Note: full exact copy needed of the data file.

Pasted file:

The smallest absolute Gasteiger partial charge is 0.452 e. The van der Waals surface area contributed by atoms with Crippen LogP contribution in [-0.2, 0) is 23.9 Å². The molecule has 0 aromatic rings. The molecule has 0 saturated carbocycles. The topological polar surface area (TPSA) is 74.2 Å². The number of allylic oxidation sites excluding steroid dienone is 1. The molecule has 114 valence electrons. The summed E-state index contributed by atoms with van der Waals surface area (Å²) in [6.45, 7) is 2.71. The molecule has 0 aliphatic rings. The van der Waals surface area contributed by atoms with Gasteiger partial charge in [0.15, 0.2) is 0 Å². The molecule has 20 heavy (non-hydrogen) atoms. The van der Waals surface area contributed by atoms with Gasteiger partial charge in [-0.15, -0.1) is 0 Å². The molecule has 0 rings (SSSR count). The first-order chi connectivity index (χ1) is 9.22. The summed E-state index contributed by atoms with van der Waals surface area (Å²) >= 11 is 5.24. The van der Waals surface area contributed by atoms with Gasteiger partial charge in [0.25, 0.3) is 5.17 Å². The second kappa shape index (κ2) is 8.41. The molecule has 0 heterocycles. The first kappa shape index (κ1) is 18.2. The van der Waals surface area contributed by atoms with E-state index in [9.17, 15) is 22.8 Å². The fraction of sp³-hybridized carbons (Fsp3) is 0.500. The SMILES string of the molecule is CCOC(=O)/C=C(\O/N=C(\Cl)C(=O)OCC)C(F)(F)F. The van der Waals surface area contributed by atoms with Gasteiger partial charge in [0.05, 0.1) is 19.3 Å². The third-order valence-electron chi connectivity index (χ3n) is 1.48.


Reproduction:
The smallest absolute Gasteiger partial charge is 0.452 e. The van der Waals surface area contributed by atoms with Crippen LogP contribution in [-0.2, 0) is 23.9 Å². The molecule has 0 aromatic rings. The molecule has 0 saturated carbocycles. The topological polar surface area (TPSA) is 74.2 Å². The number of allylic oxidation sites excluding steroid dienone is 1. The molecule has 114 valence electrons. The summed E-state index contributed by atoms with van der Waals surface area (Å²) in [6.45, 7) is 2.71. The molecule has 0 aliphatic rings. The van der Waals surface area contributed by atoms with Gasteiger partial charge in [0.15, 0.2) is 0 Å². The molecule has 20 heavy (non-hydrogen) atoms. The van der Waals surface area contributed by atoms with Gasteiger partial charge in [-0.15, -0.1) is 0 Å². The molecule has 0 rings (SSSR count). The first-order chi connectivity index (χ1) is 9.22. The summed E-state index contributed by atoms with van der Waals surface area (Å²) >= 11 is 5.24. The van der Waals surface area contributed by atoms with Gasteiger partial charge in [0.25, 0.3) is 5.17 Å². The second kappa shape index (κ2) is 8.41. The molecule has 0 heterocycles. The first kappa shape index (κ1) is 18.2. The van der Waals surface area contributed by atoms with E-state index in [9.17, 15) is 22.8 Å². The fraction of sp³-hybridized carbons (Fsp3) is 0.500. The SMILES string of the molecule is CCOC(=O)/C=C(\O/N=C(\Cl)C(=O)OCC)C(F)(F)F. The van der Waals surface area contributed by atoms with Gasteiger partial charge in [0.05, 0.1) is 19.3 Å². The third-order valence-electron chi connectivity index (χ3n) is 1.48.